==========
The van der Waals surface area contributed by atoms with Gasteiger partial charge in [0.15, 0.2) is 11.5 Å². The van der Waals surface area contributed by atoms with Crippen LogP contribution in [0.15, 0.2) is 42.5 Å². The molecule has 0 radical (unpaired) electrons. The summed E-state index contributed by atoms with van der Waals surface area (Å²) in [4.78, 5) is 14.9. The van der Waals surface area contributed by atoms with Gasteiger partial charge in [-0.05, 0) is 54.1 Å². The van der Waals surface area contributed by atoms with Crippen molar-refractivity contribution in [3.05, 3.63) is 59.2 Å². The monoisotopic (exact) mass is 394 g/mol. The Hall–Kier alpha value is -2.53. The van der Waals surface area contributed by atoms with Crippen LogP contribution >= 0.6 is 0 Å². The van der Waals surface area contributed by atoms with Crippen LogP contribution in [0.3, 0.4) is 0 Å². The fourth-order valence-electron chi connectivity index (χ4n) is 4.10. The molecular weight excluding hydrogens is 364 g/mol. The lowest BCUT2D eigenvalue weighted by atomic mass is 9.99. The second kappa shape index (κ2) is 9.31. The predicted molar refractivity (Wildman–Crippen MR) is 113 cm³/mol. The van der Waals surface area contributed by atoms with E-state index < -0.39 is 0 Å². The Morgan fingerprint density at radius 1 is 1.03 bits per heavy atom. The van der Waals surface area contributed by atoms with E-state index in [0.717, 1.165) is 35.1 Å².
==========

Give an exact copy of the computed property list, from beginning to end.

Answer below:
The van der Waals surface area contributed by atoms with Gasteiger partial charge in [0.15, 0.2) is 11.5 Å². The van der Waals surface area contributed by atoms with Crippen LogP contribution in [0.15, 0.2) is 42.5 Å². The molecule has 0 radical (unpaired) electrons. The summed E-state index contributed by atoms with van der Waals surface area (Å²) in [4.78, 5) is 14.9. The van der Waals surface area contributed by atoms with Gasteiger partial charge in [-0.05, 0) is 54.1 Å². The van der Waals surface area contributed by atoms with Crippen molar-refractivity contribution in [3.05, 3.63) is 59.2 Å². The monoisotopic (exact) mass is 394 g/mol. The Hall–Kier alpha value is -2.53. The van der Waals surface area contributed by atoms with Crippen LogP contribution >= 0.6 is 0 Å². The van der Waals surface area contributed by atoms with Crippen LogP contribution in [0.3, 0.4) is 0 Å². The fourth-order valence-electron chi connectivity index (χ4n) is 4.10. The molecular weight excluding hydrogens is 364 g/mol. The lowest BCUT2D eigenvalue weighted by atomic mass is 9.99. The second kappa shape index (κ2) is 9.31. The predicted molar refractivity (Wildman–Crippen MR) is 113 cm³/mol. The van der Waals surface area contributed by atoms with E-state index < -0.39 is 0 Å². The Morgan fingerprint density at radius 1 is 1.03 bits per heavy atom. The van der Waals surface area contributed by atoms with E-state index in [0.717, 1.165) is 35.1 Å².